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Me and my operation: Doctors stuck a balloon in my throat to save me from deadly heartburn
Chronic heartburn can trigger Barrett’s oesophagus — a condition that affects half a million people in this country. If left untreated, it can lead to cancer. Conventional treatment involves drastic surgery, but Edmond Kelly, 59, a retired City broker from Caterham, Surrey, was one of the first Britons to undergo a much less invasive treatment, as he tells DAVID HURST...
My health was fine until I got heartburn in my 40s. It was a burning sensation across my chest. At night, it caused me to sit up in bed because it hurt so much; laying down made it worse.
My GP explained that it’s caused by digestive acids rising up from the stomach into the gullet, or oesophagus, where it burns. I took Rennie tablets, which helped a bit, and later tried Gaviscon. I used to eat a couple of curries every week and found they triggered it, so I cut down to one every few weeks. I drank less coffee for the same reason.
But one day in 2002, my chest hurt more than ever. This time my GP referred me to a gastroenterologist, who did an endoscopy, where they put a tube with a camera on the end down your throat. This test showed I had Barrett’s oesophagus. I’d never heard of it, but the doctor explained that because the acid had been coming up into my gullet for so many years, it had caused the cells there to change.
He said it was a pre-cancerous condition — and even though he said only one in 100 people with Barrett’s would develop oesophageal cancer, the C-word made me come out in a cold sweat.
I was kept under observation, and had to have an endoscopy every nine months. I was told that if the Barrett’s got worse, I’d need a major operation, where they cut out the diseased part of the oesophagus and reconnect the rest of it to the stomach.
It would be a hospital stay of up to two weeks plus a year to recover. On top of that, there would be risks of complications, such as chest infections, pneumonia, leaks where the stomach is reconnected in the chest, and lung collapse. All this frightened the life out of me.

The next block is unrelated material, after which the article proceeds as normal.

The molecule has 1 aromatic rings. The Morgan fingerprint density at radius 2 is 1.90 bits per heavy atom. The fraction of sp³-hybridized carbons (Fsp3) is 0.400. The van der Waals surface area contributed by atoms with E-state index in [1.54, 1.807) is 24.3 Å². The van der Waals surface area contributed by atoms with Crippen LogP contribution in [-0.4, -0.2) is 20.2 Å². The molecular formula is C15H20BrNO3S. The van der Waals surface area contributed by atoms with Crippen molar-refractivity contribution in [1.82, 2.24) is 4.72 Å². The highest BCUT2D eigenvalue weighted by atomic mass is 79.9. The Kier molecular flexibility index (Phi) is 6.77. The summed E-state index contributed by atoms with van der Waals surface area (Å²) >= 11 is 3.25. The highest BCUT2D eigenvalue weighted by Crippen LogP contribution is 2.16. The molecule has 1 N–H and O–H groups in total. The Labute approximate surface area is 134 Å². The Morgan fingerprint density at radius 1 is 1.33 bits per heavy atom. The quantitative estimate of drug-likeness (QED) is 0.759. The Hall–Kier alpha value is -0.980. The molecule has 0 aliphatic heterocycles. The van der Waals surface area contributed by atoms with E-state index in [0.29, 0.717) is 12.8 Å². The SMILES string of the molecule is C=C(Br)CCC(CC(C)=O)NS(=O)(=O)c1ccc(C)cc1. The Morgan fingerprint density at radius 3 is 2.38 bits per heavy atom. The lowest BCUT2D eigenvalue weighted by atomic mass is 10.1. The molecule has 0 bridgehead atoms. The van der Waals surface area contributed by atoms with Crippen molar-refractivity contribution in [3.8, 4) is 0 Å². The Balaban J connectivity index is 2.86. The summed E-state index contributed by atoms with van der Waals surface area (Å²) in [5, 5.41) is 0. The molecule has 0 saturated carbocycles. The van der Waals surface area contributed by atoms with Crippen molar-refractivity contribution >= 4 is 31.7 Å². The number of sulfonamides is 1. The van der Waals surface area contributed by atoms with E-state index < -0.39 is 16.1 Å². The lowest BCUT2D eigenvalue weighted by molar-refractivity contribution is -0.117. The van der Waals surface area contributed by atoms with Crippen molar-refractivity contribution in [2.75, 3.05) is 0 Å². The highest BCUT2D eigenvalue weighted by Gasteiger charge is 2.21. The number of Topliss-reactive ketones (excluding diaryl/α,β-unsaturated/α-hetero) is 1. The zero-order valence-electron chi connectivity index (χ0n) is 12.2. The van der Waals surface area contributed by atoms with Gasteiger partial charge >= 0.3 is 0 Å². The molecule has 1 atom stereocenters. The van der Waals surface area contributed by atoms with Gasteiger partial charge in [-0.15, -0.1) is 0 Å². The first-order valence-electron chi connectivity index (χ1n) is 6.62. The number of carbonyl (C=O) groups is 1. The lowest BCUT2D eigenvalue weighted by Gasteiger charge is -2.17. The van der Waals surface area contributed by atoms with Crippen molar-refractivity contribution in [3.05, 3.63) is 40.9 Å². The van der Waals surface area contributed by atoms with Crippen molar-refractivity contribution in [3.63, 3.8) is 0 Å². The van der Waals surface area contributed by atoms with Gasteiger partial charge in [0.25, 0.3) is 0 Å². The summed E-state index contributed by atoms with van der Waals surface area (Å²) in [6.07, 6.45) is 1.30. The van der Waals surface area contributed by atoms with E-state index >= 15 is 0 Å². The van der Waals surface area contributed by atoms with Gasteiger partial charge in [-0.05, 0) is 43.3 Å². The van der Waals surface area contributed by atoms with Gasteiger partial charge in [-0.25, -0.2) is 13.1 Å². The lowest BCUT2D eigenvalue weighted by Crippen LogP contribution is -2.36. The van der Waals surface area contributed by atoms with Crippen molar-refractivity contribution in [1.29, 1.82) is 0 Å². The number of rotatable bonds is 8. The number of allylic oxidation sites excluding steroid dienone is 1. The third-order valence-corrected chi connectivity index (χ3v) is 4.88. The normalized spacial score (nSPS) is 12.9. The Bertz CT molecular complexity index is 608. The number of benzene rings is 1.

After two years, an endoscopy showed I had a high level of abnormal cells. My doctors said I’d need to have
I readied myself for it, but in 2007 my specialist said there might be an alternative. He arranged for me to see Dr Laurence Lovat, who was performing a new procedure for Barrett’s.
I saw Dr Lovat privately at the London Clinic and he explained they would put a small balloon into the oesophagus. The balloon has a band of electrodes around it to burn away the abnormal cells.
It sounded so much better than the other operation. There were fewer risks and I was told patients are usually allowed home a couple of hours after the operation and should be fully recovered within a few days, or a fortnight at most. I had the first of two sessions in July 2007 and the next three months later. Under general anaesthetic, each session took 40 minutes.
Both times, there was a burning sensation in the centre of my chest afterwards, but I took painkillers. After ten days, I felt better and could eat normally again.
In 2008, I went back for two more treatments a few months apart. This time they used a smaller device for just 20 minutes.
By last year, my doctors said my Barrett’s was cured. I was elated. I’ve had no more heartburn and doctors have told me Barrett’s shouldn’t come back as long as I take Nexium — a pill that cuts the amount of acid your stomach produces — every day for the rest of my life. I’ll also need regular endoscopies.
But I feel fine and am enjoying retirement.
Dr Laurence Lovat is a consultant gastroenterologist at University College London Hospitals NHS foundation trust. He says: